NEW YORK — R. Brad Martin, who relinquished his duties as chief executive of Saks Inc. last January but remains chairman, has further reduced his involvement by selling off most of his stake in the retailer.
According to a Securities and Exchange Commission filing last week, Martin sold 2,218,812 shares of common stock, or about $30.74 million, leaving him with 385,402 shares. His stake went from 1.6 percent of the company to 0.28 percent.
In the Nineties, Martin built Saks Inc., formerly called Proffitt’s Inc., into a national retail force via a string of regional department store acquisitions which culminated in the purchase of Saks Fifth Avenue in 1998. It was hoped that the new entity would become stronger than its parts but the strategy unraveled and all the operations, with the exception of Saks Fifth Avenue and Club Libby Lu, a small specialty chain, have been divested.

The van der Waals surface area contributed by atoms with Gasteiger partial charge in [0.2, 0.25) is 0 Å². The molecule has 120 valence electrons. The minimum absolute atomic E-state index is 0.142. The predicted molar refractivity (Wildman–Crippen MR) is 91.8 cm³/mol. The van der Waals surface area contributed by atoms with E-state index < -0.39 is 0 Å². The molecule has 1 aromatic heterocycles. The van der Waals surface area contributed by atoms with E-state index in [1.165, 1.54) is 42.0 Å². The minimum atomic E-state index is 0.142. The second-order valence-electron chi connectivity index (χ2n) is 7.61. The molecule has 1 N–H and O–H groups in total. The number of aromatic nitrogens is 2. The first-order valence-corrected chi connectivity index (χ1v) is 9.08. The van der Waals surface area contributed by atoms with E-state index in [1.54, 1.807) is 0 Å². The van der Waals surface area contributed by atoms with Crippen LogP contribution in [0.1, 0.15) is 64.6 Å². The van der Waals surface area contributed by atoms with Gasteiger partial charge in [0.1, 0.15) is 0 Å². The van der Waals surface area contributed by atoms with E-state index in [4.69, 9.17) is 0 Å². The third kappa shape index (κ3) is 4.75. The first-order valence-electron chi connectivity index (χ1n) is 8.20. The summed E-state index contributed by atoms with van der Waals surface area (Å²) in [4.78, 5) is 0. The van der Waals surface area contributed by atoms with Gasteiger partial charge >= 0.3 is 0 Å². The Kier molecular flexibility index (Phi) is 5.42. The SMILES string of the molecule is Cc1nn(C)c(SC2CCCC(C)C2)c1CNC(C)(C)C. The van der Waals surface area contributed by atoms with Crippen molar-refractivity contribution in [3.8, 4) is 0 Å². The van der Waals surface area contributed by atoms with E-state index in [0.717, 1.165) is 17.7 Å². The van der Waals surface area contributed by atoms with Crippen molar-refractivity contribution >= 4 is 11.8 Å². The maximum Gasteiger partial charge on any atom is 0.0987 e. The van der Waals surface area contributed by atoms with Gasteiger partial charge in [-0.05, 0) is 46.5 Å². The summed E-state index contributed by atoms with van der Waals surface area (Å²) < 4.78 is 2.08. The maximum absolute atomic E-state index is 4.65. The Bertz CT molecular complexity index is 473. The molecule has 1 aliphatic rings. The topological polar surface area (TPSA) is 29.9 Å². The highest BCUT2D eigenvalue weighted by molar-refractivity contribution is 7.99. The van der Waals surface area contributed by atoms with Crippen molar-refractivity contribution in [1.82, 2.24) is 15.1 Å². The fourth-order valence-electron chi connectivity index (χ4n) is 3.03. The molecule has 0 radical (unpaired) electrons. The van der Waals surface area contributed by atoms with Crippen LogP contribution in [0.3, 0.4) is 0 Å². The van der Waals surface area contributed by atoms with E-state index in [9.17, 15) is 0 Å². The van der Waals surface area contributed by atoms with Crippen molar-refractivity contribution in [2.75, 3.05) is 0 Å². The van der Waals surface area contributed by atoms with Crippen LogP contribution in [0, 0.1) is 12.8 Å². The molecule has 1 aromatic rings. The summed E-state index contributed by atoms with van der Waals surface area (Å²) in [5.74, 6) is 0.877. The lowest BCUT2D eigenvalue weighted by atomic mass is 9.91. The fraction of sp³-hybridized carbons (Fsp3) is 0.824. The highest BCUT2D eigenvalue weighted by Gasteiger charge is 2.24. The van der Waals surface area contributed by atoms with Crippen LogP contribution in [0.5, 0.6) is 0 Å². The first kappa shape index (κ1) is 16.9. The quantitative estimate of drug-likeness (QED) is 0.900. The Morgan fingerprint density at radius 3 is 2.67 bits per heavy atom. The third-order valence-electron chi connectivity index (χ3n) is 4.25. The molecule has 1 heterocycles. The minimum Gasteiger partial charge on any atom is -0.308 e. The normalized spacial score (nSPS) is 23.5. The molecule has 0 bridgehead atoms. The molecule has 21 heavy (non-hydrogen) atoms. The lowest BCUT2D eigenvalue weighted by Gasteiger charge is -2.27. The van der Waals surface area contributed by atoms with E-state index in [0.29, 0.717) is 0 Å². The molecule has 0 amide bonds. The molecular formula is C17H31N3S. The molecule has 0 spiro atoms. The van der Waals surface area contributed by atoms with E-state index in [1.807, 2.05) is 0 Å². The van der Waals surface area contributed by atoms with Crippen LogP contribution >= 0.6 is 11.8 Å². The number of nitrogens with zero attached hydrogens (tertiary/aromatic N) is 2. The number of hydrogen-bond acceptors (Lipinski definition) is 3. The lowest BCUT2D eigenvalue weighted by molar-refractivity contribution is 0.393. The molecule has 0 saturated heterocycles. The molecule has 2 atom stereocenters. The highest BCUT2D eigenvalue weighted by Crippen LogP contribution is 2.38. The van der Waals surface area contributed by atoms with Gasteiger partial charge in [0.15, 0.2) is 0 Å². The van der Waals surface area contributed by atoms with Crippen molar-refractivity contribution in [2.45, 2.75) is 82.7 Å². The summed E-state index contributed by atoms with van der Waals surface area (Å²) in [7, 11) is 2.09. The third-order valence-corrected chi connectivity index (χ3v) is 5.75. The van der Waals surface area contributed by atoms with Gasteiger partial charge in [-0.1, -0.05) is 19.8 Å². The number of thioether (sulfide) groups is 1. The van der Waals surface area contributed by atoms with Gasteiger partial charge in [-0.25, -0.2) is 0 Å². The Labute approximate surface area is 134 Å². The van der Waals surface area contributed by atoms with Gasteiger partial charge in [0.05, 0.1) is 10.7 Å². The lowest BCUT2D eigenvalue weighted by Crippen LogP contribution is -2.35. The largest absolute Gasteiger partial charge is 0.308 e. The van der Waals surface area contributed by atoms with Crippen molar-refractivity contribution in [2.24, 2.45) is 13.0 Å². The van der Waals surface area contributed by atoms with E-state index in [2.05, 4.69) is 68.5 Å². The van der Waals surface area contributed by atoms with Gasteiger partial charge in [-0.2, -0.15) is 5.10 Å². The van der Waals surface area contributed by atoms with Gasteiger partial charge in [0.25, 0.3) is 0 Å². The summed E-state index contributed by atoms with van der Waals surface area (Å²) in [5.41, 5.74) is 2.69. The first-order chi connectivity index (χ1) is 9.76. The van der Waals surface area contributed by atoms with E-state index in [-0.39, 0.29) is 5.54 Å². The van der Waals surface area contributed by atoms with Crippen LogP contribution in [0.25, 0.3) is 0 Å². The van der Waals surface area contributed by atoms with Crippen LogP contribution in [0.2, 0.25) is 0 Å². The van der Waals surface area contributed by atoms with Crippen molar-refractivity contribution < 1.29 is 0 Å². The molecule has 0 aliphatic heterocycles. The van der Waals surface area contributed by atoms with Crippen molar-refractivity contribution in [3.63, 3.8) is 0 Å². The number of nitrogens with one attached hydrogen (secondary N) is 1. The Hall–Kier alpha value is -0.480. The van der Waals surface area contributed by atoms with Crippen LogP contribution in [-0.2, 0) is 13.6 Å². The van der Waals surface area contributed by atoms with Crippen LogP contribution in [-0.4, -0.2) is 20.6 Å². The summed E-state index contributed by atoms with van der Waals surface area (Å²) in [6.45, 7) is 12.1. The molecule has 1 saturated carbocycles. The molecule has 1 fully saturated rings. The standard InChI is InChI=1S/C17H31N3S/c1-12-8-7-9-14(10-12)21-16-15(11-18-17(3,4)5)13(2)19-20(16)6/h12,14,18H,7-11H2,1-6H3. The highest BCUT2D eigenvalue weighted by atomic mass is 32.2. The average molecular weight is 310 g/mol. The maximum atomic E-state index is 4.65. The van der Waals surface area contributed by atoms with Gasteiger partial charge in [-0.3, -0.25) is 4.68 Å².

However, some investors apparently still see value in the stock, which could pick up if Saks Fifth Avenue starts showing improved performance or gets sold. Carlos Slim Helu, the Mexican billionaire, has been accumulating Saks Inc. stock aggressively, and is currently the biggest shareholder with over 18 million shares or about 13 percent of the company. Another big shareholder is Steve Sadove, chief executive officer of Saks Inc., who has about 660,000 shares, or 0.5 percent of the company. Saks’ recent performance has been weak, but the brand name still has cachet. Saks stock closed at $15.16, down 27 cents, on the New York Stock Exchange Friday.
This story first appeared in the August 21, 2006 issue of WWD. Subscribe Today.